A favorite of many attendees at the International Documentary Film Festival Amsterdam (IDFA) this year, Pernille Rose Gronkjaer‘s “The Monastery: Mr. Vig & the Nun” won the award for best documentary in the festival’s Joris Ivens Competition. IDFA awarded a 12,500 euro prize to the Danish documentary, with Alexander Rastorguev, Vitaly Mansky and Susanna Baranzhieva‘s “Tender’s Heat Wild Wild Beach” singled out for a special jury prize at the festival on Saturday night in The Netherlands. A trio of Danish documentaries were honored as the festival came to a close in Amsterdam.
Considered the most important doc festival in the world, the event is preparing to celebrate its 20th Anniversary in 2007, but is facing a number of changes, including a venue shift and key personnel departures.
Gronkjaer’s “The Monastery,” set for its North American debut in the international doc competition at the 2007 Sundance Film Festival next month, looks at the aging Vig, who is pursuing his dream of building a Russian Orthodox monastery in an old Danish castle (with the help of group of nuns). The film was ranked number three in audience ballotting at IDFA.
Paul Taylor‘s “We Are Together” (“Thina suminye”) won two awards at IDFA 2006, including the 5,000 euro First Appearance competition award for a first time director and the event’s audience award, which includes another 5,000 euros. The story of the Agape orphanage for children abandoned by parents who have died of AIDS, Taylor’s doc delves into the sometimes tragic tales surrounding the children. But he ultimately finds an inspirational story when the children literally lift their voices to sing. Funded by the Channel 4 British Documentary Film Foundation, it was quickly nabbed by HBO and the filmmakers told indieWIRE that they are close to concluding a final cut of the film in time for an intended Spring film festival debut in the U.S.
The festival’s Silver Wolf Award, for best short doc, went to Danish filmmaker Eva Mulvad for “Enemies of Happiness,” including a 10,000 euro prize and a TV broadcast. Meanwhile, the Silver Cub for a doc shorter than 30 minutes went to the Danish doc “My Eyes” by Erlend E. Mo.
An increasingly popular European festival among some U.S. insiders, particulary festival programmers, IDFA is about to undergo a number of significant changes as it plans the celebration of its 20th anniversary. The event is leaving its current Leidseplein location at The City theaters in a popular tourist area of the city. The site will be closed for renovation and organizers said they are likely to move the festival’s main screenings to another movie theater complex, The Tuschinski, about a ten-minute walk away from the Leidseplein area. IDFA’s Cees van ‘t Hullenaar told the IDFA festival daily that, for now, industry activities including Docs for Sale and The Forum will maintain their location near the popular DeBalie, the daily hub of panels, parties and industry activity. Insiders are clearly hoping that industry screenings will remain in the vicinity of the De Balie as the event shifts. Van ‘t Hullenaar did tell the daily that in a few years the entire festival (including the industry segments) will likely move to the Rembrandtplein area of Amsterdam.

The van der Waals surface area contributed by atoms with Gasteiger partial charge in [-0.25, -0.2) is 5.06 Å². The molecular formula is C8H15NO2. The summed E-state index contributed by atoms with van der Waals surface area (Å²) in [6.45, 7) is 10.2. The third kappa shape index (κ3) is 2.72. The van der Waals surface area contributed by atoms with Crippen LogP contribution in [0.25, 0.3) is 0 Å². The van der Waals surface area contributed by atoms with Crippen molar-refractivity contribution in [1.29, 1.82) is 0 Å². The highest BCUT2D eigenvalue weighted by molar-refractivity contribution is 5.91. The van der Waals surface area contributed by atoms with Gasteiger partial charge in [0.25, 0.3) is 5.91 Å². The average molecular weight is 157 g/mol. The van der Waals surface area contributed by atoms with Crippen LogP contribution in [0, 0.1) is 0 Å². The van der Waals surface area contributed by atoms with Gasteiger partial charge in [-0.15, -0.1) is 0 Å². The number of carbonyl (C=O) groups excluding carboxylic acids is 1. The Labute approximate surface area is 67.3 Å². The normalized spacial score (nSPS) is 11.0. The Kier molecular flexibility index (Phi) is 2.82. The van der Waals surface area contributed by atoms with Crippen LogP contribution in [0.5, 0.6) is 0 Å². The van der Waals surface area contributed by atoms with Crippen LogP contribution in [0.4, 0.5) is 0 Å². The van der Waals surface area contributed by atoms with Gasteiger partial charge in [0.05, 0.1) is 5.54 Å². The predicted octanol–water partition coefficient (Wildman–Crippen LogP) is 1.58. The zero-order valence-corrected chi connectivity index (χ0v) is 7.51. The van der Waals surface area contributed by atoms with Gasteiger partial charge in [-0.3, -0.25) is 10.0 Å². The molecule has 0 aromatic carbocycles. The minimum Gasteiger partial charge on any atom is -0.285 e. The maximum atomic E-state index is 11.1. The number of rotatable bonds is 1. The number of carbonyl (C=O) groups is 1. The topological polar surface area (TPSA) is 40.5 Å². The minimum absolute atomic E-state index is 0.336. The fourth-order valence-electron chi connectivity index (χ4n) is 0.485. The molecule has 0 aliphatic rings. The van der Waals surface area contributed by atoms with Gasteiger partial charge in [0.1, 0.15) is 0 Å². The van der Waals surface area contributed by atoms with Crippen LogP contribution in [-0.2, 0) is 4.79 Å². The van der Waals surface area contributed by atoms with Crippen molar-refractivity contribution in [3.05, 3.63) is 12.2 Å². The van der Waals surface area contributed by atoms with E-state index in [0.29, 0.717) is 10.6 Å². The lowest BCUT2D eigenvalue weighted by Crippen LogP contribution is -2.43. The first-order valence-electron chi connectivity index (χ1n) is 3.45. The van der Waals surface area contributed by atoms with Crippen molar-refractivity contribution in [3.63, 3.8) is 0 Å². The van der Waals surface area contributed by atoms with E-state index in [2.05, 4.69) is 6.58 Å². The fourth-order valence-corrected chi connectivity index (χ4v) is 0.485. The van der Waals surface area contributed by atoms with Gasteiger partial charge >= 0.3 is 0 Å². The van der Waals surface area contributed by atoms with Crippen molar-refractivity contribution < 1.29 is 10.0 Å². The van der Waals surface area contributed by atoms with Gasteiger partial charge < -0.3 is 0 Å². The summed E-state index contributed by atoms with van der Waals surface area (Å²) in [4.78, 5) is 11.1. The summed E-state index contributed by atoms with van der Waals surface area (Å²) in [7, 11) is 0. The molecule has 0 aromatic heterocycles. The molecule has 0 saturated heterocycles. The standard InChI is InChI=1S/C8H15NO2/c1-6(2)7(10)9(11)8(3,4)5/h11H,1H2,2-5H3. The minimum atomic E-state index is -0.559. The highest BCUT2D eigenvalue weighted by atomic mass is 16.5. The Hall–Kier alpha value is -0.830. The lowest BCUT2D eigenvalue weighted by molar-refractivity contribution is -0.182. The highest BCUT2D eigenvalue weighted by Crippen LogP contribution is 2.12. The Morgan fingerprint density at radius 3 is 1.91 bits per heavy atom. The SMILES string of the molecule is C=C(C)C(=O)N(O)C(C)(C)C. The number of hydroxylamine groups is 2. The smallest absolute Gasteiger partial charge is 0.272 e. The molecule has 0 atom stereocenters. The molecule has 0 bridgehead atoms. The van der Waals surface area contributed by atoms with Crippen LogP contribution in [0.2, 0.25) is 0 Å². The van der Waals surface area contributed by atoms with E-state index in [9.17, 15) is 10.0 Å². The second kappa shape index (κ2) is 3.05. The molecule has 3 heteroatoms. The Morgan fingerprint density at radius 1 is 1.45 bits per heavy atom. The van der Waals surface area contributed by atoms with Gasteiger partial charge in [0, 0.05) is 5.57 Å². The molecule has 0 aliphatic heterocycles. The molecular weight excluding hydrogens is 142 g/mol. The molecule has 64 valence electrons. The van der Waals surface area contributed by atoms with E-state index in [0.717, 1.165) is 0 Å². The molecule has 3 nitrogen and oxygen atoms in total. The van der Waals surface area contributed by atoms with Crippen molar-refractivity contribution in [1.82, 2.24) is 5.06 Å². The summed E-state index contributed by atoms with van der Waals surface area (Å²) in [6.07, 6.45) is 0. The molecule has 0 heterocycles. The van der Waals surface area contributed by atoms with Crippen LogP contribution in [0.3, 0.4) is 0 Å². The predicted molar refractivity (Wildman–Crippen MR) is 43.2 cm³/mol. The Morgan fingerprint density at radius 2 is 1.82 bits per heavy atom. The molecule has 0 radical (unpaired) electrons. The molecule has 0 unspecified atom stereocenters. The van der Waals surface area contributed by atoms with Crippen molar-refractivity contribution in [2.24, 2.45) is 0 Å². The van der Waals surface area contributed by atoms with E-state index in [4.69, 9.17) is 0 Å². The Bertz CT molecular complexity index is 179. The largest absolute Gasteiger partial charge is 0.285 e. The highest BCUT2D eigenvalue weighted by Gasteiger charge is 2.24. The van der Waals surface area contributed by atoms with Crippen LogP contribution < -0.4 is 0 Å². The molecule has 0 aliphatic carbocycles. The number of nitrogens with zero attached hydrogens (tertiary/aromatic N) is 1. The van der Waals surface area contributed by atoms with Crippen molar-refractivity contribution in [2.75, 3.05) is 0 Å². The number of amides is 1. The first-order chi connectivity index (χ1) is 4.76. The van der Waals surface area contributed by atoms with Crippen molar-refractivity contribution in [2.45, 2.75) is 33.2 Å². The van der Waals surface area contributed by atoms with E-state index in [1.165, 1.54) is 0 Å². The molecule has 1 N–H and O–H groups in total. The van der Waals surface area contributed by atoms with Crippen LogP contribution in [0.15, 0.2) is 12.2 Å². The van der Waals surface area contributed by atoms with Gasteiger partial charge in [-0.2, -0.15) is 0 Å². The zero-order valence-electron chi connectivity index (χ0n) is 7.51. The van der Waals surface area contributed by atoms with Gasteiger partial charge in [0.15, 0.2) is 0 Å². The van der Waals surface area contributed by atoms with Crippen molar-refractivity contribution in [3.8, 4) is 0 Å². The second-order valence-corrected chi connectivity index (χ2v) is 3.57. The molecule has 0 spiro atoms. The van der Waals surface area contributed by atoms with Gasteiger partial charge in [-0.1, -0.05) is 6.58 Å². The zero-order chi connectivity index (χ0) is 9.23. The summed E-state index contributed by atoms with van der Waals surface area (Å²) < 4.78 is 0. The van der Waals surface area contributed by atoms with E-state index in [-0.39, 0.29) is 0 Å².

Other changes at IDFA include the departures of both financial director Jolanda Klarenbeek (who will be replaced by Van ‘t Hullenaar) and Fleur Knopperts, the popular managing director of The Forum. She is leaving IDFA to start a similar event in conjunction with the Sheffield DocFest in England. Knopperts is joining former IDFA staffer David Teigeler, who became the new Sheffield programmer under the leadership of new fest head Heather Croall.
Other IDFA prize-winners included the Movies that Matter Award to Socheata Poeuv‘s “New Year Baby,” the DOC U! Award for best youth film to Miroslaw Dembinski for “A Lesson of Belorussian,” and the Dutch Cultural Broadcasting Fund Award to Catherine van Campen‘s project, “Eeuwige moes,” as part of the IDFA Documentary Workshop.